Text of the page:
I really tried to sit-out the email war today between George & Aaron Park v Steve Frank. However, the rhetoric has gotten to the point where I need to chime in again. Two issues surfaced today that deserve comment.
First, something I was aware of went public today in a big way. The Park brothers have been tracking the fact that Steve Frank is calling individuals to ask for their support in the upcoming CRA elections. It appears that Frank is working a list of delegates obtained by Bill Cardoza, the chairman of the Credentials Committee. This is based on two chunks of data: George Park didn’t provide the list to Mr. Frank and the persons contacted had requested to Cardoza that their names not be share with Frank.
The theory is that the only Board members with lists are Park and Cardoza. Park and Cardoza are both on the Credentials Committee. Cardoza is the Chair of the Committee. Park has the list due to his duties as Membership Secretary. Cardoza was going to work off info shared by Park but suddenly opted to request his own information. Cardoza has fumbled this task badly and kept requesting and countermanding information requests.
Please note that Cardoza has not called any meetings of the Credentials Committee and Cardoza is conveniently out of town for the next week on business. This leaves all the heavy lifting of the committee to be done at the last minute. Thus far, no materials have been shared with Committee members. They have not conducted any official business.
Many suspected Cardoza’s real task was to acquire lists for Frank to use to assist Celeste Greig. Some outside the Greig camp suspect that Frank would use data to find grounds to disenfranchise delegates using his powers on multiple committees related to the convention. Frank is on Bylaws, Credentials, and Rules Committees. He is also a candidate for one of the CRA Vice-President slots.
Is any besides me bothered by the obvious conflicts of interest bundled into Steve Frank? Frank can have his cake and eat it too. What a dream gig. He is both a candidate and a person able to select not only the people that can vote for him (Credentials); but the rules under which they can vote for him (Rules & Bylaws). He is not just a committee member but Chair of the Rules committee. One can’t help but utter the phrase, “Russian Election”.
Clearly the fact that Celeste Greig has to rely on Frank to fill three committee slots and be a candidate on her slate is proof the she either has a small bench of supporters or she needs Frank to keep his thumb on the scale to tilt things her way. You would think that a political operative of her vast experience would know to avoid such blatant conflicts of interest. Frank is reportedly an attorney and as such he knows to avoid such dilemmas.
The second issue today that is subtle but making a bigger splash is related to the Board vote on the Committee assignments mentioned above. Janine Heft, Corresponding Secretary, sent out a ballot for several committees that are related to the upcoming convention. These assignments were the choices made by Celeste Greig. The list was in the form of a consent calendar, it was up or down on the whole thing.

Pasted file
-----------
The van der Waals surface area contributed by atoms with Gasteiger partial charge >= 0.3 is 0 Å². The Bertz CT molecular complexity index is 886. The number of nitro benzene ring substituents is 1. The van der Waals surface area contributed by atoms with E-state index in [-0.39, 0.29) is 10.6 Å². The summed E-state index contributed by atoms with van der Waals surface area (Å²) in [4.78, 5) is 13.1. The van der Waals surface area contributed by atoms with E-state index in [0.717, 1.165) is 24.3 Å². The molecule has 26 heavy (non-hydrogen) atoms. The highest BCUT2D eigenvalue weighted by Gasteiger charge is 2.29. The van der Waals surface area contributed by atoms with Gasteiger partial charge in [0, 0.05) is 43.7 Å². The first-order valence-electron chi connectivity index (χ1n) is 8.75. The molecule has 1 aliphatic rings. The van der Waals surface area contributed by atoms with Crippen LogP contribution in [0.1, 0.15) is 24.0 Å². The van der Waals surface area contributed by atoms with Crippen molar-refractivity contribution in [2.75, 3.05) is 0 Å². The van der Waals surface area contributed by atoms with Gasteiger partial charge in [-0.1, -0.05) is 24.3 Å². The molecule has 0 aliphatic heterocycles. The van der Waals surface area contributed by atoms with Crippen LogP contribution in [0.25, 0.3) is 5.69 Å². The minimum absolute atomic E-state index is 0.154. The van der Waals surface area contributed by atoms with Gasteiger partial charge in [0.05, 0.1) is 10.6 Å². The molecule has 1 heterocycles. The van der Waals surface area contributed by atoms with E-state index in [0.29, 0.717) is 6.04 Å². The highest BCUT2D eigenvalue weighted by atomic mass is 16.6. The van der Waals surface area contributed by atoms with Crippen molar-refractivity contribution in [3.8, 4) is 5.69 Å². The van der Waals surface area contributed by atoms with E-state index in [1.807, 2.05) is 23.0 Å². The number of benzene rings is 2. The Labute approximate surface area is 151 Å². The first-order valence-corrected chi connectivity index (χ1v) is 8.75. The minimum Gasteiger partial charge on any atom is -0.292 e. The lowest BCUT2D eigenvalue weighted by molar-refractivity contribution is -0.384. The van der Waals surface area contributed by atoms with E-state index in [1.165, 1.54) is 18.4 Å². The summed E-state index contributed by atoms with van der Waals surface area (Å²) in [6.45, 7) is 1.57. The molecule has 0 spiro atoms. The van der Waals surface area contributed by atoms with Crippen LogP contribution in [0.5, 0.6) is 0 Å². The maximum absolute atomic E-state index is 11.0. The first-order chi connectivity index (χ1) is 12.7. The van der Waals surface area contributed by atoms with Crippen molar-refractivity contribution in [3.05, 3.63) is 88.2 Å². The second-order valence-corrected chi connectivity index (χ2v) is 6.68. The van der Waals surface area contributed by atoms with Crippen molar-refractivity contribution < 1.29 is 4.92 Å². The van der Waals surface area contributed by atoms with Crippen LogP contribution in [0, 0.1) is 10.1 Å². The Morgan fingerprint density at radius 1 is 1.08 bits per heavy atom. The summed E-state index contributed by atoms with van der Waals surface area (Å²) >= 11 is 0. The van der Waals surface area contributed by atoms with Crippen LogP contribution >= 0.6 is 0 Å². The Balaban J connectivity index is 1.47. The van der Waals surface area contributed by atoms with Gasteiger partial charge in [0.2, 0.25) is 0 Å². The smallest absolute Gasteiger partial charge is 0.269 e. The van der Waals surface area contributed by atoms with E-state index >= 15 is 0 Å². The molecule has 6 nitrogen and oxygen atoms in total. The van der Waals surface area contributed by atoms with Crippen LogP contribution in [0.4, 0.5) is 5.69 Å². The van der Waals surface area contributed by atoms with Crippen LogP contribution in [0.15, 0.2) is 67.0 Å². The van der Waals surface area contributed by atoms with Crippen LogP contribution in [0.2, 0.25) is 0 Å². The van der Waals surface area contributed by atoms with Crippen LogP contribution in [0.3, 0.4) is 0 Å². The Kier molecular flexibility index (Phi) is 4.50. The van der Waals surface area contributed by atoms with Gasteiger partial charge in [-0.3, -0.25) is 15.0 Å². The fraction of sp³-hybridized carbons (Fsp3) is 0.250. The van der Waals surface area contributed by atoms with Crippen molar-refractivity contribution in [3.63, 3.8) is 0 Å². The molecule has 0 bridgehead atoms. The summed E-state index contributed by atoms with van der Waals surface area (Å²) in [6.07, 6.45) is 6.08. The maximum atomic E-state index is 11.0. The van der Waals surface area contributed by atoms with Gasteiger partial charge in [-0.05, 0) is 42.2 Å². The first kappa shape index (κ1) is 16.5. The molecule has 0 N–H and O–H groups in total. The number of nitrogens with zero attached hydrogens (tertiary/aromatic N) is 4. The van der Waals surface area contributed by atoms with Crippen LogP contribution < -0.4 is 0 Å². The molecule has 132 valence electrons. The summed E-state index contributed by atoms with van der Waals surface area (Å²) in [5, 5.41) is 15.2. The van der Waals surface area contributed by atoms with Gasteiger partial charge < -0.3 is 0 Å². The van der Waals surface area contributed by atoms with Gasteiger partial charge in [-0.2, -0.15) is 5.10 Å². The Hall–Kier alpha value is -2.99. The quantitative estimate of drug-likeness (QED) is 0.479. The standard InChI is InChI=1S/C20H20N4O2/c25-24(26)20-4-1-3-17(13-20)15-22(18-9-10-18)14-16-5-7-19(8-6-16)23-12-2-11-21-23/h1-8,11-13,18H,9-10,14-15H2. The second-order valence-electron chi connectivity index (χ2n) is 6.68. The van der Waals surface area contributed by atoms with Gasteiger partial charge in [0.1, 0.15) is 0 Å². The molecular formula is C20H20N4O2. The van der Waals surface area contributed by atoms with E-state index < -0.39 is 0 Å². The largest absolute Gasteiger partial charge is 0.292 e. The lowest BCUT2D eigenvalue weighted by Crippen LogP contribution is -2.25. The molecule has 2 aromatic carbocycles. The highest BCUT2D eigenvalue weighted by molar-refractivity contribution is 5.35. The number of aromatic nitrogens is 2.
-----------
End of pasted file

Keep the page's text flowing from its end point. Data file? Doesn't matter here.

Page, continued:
The vote via email provisions of the Bylaws require that a majority of Board members must vote or the motion is deemed to fail. As a result, many members purposely did not participate in hopes that this motion would be unsuccessful.
The rumor mill version of the voting was that with a day to go the measure was failing and the Greig team began calling in an attempt to get enough votes for the committee slate to be approved.
Heft reported that the measure had passed with 39 YES votes but what she never gives out is the size of the voting universe? How many people could have voted but didn’t? In this particular vote that is an important number. Yesterday Tom Hudson reported to me in the course of another discussion that the max size of the Board can be is 111. This number assumes that all 40 senate districts have both a director and deputy director.
Here are samples of this vote being discussed today.
First off, in an email Steve Frank revealed that I did not vote on the convention committee appointments. The only way he could know that is if the corresponding secretary broke with her long-time policy of not revealing how board members voted on on-line board votes and told him.
Aaron, what I said was you did not vote against me for the Credentials Committee. The Secretary announced that the vote was 39-0—NO ONE VOTED AGAINST ME. It does not take a rocket scientist to understand that. Since no one voted against me, and you are a voting Board member, you could not have voted against me, since the vote was 39-0.
If the reports of lobbying for the vote had not happened, I think Park would have reacted differently to Frank’s comment. However, Aaron truly believes that since there were reports of members being lobbied to vote that Heft in fact did let someone know the vote was in trouble.
“…on the night of vote deadline I got two panicked emails from Celeste forwarded to me. She was demanding people from the board vote. The verbage in those emails indicated that less than a simple majority had voted on the appointments. Celeste could have only known that if she was given the information by someone who was tracking the votes.”
I don’t know what to make of this whole thing. I can see both points of view. I know that there is more information that has not been released publicly but I don’t see an upside to dragging Heft into the presidential sparring.